The House is set to vote on H.R. 2339, a tax hike bill Democrats claim will somehow reduce teen vaping.
While Republicans agree that we should implement policies that reduce teen vaping, this new tax hike Democrats are proposing could possibly have the opposite effect.
Coalition groups and individuals from across the country and ideological spectrum agree. Here are what they are saying about this flawed approach to hiking taxes and banning flavors:
The ACLU, National Association of Criminal Defense Lawyers, National Action Network, The Center for Popular Democracy, National Association of Social Workers, Drug Policy Alliance, and Law Enforcement Action Partnership:
“We have concerns that a blanket prohibition on menthol and other flavored tobacco products, which will apply to adults, will (1) disproportionately impact people and communities of color; (2) trigger criminal penalties, prioritizing criminalization over public health and harm reduction; and (3) instigate unconstitutional policing and other negative interactions with local law enforcement.”
“We urge you to carefully consider any bill that seeks to ban menthol cigarettes … The majority – 80 percent – of Black smokers prefer menthol cigarettes. When you ban a product sold mostly in Black communities, you must consider the reality of what will happen to that very same over-represented community in the criminal justice system.”
“It’s a significant tax hike that will severely harm consumers and small business owners. While there is likely to be harm to the economic health of the country, there would also be damage to the health of adults transitioning away from deadly cigarettes. According to a study published by the National Bureau of Economic Research, taxing vapor products at the same rate as traditional cigarettes would deter approximately 2.75 million Americans from kicking their habit. In other words, tax policy alone could make it less likely that millions of Americans make choices that would improve their health.”
“Despite the bill’s wildly misleading short title, it will not, in fact, do anything to combat youth usage of tobacco products. What it will do is make it more difficult for adult smokers to quit on their own terms. This bill prohibits the use of any and all characterizing flavors of tobacco products, including menthol. It’s important to note this is not limited to e-cigarettes. Traditional menthol cigarettes would become illegal if this bill were made law.”
“Policies that treat e-cigarettes the same as combustible cigarettes encourage current smokers to continue doing enormous harm to their health by discouraging a switch from combustible products. Conversely, policies that reflect the lesser harm of e-cigarettes can significantly reduce the enormous burden of disease that combustible cigarettes impose on society.”
“Tobacco is a legal product in the U.S. and even if Congress could ban it, there should be little doubt that China would step in and flood an illicit market as it is the leading producer of tobacco in the world. The same result will occur if flavors are banned, especially with ENDS products. Current adult users will either go back to combustible cigarettes, which are deadly, or take the chance and purchase illegal products. Congress will have created a real health crisis that could have been avoided.”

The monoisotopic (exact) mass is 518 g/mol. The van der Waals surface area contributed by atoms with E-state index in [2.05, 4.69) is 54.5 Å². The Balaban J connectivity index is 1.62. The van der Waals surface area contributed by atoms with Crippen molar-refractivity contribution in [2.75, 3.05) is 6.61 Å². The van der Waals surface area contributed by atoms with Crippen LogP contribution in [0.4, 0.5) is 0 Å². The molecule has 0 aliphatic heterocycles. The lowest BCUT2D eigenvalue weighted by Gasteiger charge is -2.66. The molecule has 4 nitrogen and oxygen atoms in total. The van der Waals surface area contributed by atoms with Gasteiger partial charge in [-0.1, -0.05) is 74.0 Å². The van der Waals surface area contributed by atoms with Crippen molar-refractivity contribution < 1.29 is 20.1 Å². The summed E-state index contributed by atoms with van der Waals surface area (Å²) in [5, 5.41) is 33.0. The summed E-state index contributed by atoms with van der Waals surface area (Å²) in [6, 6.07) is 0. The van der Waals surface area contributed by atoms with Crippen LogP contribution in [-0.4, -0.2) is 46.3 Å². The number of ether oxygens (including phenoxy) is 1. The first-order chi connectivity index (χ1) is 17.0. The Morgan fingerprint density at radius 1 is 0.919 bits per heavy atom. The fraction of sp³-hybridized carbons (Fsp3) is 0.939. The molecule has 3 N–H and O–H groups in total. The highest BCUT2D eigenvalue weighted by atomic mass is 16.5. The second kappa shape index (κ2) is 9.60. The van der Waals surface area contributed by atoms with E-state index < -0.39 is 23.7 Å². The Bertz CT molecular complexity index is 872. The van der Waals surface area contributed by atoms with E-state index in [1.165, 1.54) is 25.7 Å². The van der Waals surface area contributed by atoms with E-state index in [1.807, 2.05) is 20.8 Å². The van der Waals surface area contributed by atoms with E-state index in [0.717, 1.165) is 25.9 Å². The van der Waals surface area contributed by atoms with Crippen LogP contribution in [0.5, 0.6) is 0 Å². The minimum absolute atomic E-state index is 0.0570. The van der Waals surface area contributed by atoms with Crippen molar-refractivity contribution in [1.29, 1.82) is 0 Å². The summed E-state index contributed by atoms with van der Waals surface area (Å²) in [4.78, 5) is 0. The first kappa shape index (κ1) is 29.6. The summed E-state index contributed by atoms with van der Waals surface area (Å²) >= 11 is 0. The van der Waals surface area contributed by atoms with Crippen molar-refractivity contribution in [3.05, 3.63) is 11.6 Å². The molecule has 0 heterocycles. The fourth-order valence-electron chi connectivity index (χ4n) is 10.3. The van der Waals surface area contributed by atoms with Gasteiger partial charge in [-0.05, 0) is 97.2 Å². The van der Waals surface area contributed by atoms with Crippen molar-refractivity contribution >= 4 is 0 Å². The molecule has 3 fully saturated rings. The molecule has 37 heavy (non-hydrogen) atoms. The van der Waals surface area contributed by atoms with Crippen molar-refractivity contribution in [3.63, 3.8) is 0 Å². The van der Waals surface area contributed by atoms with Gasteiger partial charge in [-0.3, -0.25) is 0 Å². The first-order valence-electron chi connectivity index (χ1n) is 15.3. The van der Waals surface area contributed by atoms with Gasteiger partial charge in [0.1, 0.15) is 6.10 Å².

“A ban on menthol cigarettes, flavored smokeless tobacco, and flavored cigars will undoubtedly lead to a black market for these products because of the broad consumer base that exists among adult users. When that happens, the illicit purveyors of menthol cigarettes, flavored smokeless tobacco, and flavored cigars, operating outside of the law, will not discriminate among their customers based on age. We already see this problem in the large illicit tobacco market that exists today.”
“The tax imposed by this bill would result in a $5.01 tax on an average 30 milliliter bottle of refillable vapor product liquid that contains 6 milligrams of nicotine, the type of products many smokers purchase in thousands of vape shops in America. For multi-packs of “closed-system” products sold in 150,000 convenience stores, the tax would be range between $3-5 per pack. Compare that to the federal excise tax on combustible tobacco cigarettes, which is $1.01 per pack. Taxing reduced risk electronic cigarettes at a significantly higher rate than cigarettes works at cross purposes with both the government and free market’s ongoing effort to reduce the harm associated with cigarette use.”
“Advocates of greater vaping restrictions continue to ignore the evidence and cite instances of e-cigarettes allegedly inducing lung illnesses. But, as confirmed by the Centers for Disease Control and Prevention and corroborated by numerous peer-reviewed academic publications such as the New England Journal of Medicine, every case of illness and tragic death has been as a result of illicit, black-market THC vaping devices bought on the streets and laced with substances such as Vitamin E acetone.”
“Aside from public health concerns, a ban on flavored tobacco, especially when including cigarettes, would have significant tax implications and result in unintended consequences such as increased smuggling. Tobacco excise taxes are already an unstable source of tax revenue. Further narrowing the tobacco tax base by banning a portion of tobacco sales altogether could worsen the instability of this revenue source while driving up the costs of administration and law enforcement associated with the ban, especially if the lost revenue is made up by raising the tax rate on the remaining tobacco tax base.”